After your drinks arrive you will sit for about 25 minutes waiting for your food order to be taken. By the end of this time you will be wondering whether to: a) physically grab a waitress as she zips by; b) walk into the kitchen and make your own dinner; c) pay for your drinks and leave; or d) not pay for your drinks and leave. We waited until our order was taken. Stupid us.

Get the “Dip Platter”. It is a disgraceful pile of crap that does not belong in any establishment calling itself a Mexican Restaurant. There are four dips, in no particular order:

  • puréed tinned tomatoes
  • sour cream mixed with about half a kilogram of dill
  • mushed-up avocado
  • warm beans with cold grated cheddar cheese sprinkled on top

You also get a plate of Doritos to dip into your dippy selections. I know they were Doritos because I saw the “cooks” in the kitchen pawing them from a Doritos bag onto our plate.

The bean dip is placed above Doritos on the Mohs Scale of Mineral Hardness, and so I was unable to dip into it without my Dorito snapping embarrassingly into ever smaller pieces. And we must’ve got the end of the Doritos bag, because most of the chips were about the size of a five cent piece.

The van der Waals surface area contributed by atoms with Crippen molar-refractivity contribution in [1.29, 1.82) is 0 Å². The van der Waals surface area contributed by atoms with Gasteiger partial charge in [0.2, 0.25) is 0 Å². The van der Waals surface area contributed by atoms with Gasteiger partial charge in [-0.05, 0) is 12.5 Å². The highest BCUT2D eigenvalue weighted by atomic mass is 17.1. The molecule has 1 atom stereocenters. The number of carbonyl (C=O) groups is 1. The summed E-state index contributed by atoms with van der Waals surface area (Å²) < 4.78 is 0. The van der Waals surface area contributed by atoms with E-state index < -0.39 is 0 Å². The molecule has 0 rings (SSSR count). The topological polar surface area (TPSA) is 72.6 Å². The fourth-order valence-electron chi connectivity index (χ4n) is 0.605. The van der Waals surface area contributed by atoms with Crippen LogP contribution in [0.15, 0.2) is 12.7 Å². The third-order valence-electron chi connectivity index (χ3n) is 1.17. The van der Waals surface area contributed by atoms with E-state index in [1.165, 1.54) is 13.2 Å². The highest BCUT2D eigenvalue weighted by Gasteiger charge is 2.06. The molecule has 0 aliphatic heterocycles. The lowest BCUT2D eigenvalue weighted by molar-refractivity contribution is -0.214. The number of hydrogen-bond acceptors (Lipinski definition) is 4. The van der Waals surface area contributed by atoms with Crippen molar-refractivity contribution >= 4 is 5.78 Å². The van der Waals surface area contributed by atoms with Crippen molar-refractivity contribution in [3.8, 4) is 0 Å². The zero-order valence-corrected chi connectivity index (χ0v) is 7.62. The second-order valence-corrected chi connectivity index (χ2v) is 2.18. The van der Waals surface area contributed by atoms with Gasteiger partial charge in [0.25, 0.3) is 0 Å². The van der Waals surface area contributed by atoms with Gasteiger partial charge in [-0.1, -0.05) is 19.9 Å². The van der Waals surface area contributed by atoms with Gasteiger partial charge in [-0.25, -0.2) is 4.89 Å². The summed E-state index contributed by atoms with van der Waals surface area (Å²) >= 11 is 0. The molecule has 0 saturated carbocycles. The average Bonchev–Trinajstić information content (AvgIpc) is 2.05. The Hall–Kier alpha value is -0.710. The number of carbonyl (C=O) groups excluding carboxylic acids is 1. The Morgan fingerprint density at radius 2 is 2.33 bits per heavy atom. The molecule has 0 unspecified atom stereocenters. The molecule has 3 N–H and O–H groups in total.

If you’re lucky you might get a glimpse of the chef, a big beefy guy who at one point made a mercy dash to the bar, returning to the kitchen with four beers. “It’s thirsty work in there!”, he said to no-one in particular.

Astonishingly, there was only a brief wait until our mains arrived. I got a chicken chimichanga, which was surprisingly edible. The chimichanga, in case you don’t know, is a kind of deep-friend burrito, stuffed with shredded meat and sauce – not traditional Mexican as such, but tasty nonetheless. The salad had some sort of Italian dressing on it, which was a minor distraction. From memory, Rach’s dinner was also mediocre but edible.

This is what my meal should have looked like

As we were finishing our meals, a family at the table opposite stood up to leave. The mother said to the kitchen staff, “That was the best Mexican I’ve ever had.” The father chimed in with, “Thanks guys, that was bewdiful.” If there was irony in their comments then it was incredibly well concealed.

The bill for this dining extravaganza was a mere $68. No tip.

P.S. If you do ever visit Yamba, go to Sassafras Pizza on Coldstream St. We had a tasty pizza there with drinks and dessert for under $40. Mention snubian.com to receive a weird look and complementary jelly beans with your bill.